When the mail brings a letter containing a promise of cash that will save the plantation for George, M'Closky kills the slave delivering the mail using the Native American's tomahawk. all the while blaming it on the slave's friend, the Indian Wahnotee (Abraham Adams) but not before M'Closky is captured in a photo during the murder. The play comes to a climax during the auction scene.

Keep in mind that this work is a recreation of an authentic antebellum melodrama combined with avant-garde techniques, featuring the elimination of the "fourth wall," and contemporary scenes thrown in. Some audience members may find the work confusing as it seamlessly switches from genre to genre. Others may be put off by the overly dramatic (at times cartoonish) portrayals of the various stereotypes, resembling at times a silent film with loud dialog. And the "F" word and "N" word are used so frequently that at some point they lose their impact.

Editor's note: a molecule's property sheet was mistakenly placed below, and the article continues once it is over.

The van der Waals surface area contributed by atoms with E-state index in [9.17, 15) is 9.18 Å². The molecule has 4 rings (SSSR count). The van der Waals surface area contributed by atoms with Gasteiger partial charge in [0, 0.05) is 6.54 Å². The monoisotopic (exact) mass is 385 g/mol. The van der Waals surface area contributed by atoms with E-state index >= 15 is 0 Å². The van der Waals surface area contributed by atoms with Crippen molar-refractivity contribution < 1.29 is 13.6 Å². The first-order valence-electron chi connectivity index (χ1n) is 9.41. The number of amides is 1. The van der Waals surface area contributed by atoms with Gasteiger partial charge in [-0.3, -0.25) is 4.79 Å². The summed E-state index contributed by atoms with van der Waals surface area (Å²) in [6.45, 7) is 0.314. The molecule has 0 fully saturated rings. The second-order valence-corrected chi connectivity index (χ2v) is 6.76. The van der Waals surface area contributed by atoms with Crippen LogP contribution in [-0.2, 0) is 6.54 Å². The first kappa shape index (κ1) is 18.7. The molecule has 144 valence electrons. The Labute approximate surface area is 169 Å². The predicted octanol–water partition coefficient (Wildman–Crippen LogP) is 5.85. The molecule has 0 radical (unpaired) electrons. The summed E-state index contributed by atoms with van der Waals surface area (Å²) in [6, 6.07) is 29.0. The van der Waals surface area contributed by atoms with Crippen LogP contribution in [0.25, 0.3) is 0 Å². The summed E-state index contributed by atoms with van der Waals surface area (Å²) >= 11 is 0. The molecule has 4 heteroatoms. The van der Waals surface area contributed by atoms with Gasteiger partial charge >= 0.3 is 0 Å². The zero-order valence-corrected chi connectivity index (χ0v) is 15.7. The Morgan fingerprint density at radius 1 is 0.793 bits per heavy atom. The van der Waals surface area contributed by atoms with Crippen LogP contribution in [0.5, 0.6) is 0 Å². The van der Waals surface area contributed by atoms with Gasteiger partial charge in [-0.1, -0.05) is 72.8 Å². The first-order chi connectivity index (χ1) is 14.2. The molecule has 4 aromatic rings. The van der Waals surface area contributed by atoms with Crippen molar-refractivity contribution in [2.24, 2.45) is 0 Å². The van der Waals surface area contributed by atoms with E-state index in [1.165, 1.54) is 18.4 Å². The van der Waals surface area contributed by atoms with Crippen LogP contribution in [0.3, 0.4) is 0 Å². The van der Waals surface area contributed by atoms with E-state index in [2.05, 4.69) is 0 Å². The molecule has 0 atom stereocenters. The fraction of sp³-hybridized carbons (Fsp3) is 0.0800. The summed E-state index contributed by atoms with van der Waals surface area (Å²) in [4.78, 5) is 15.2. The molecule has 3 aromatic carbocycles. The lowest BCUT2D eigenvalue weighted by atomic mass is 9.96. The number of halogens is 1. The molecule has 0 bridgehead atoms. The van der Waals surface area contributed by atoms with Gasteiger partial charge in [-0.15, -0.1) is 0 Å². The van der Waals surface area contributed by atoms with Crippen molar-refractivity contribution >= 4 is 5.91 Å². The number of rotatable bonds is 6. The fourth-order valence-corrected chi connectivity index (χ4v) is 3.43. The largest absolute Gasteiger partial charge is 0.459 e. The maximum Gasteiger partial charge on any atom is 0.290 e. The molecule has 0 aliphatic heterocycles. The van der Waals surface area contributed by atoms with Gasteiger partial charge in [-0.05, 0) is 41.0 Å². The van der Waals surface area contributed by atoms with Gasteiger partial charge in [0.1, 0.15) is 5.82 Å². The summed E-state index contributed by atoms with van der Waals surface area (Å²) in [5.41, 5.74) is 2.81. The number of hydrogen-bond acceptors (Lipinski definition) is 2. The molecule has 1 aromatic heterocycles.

The production is quite capably directed by Nathan Motta with the cast fully immersing themselves in the ridiculousness of their characters. Nothing (and this means nothing) is spared as social commentary runs rampant from start to finish.

If you have a skewed sense of adventure and wish to travel down the path less traveled, you may find An Octoroon to your liking. Remember that you are traveling back over 150 years to one of the first examples of theatrical social commentary with contemporary theater thrown in on both ends. While not your typical evening of light entertainment, nonetheless it will give you food for thought and conversation following the show.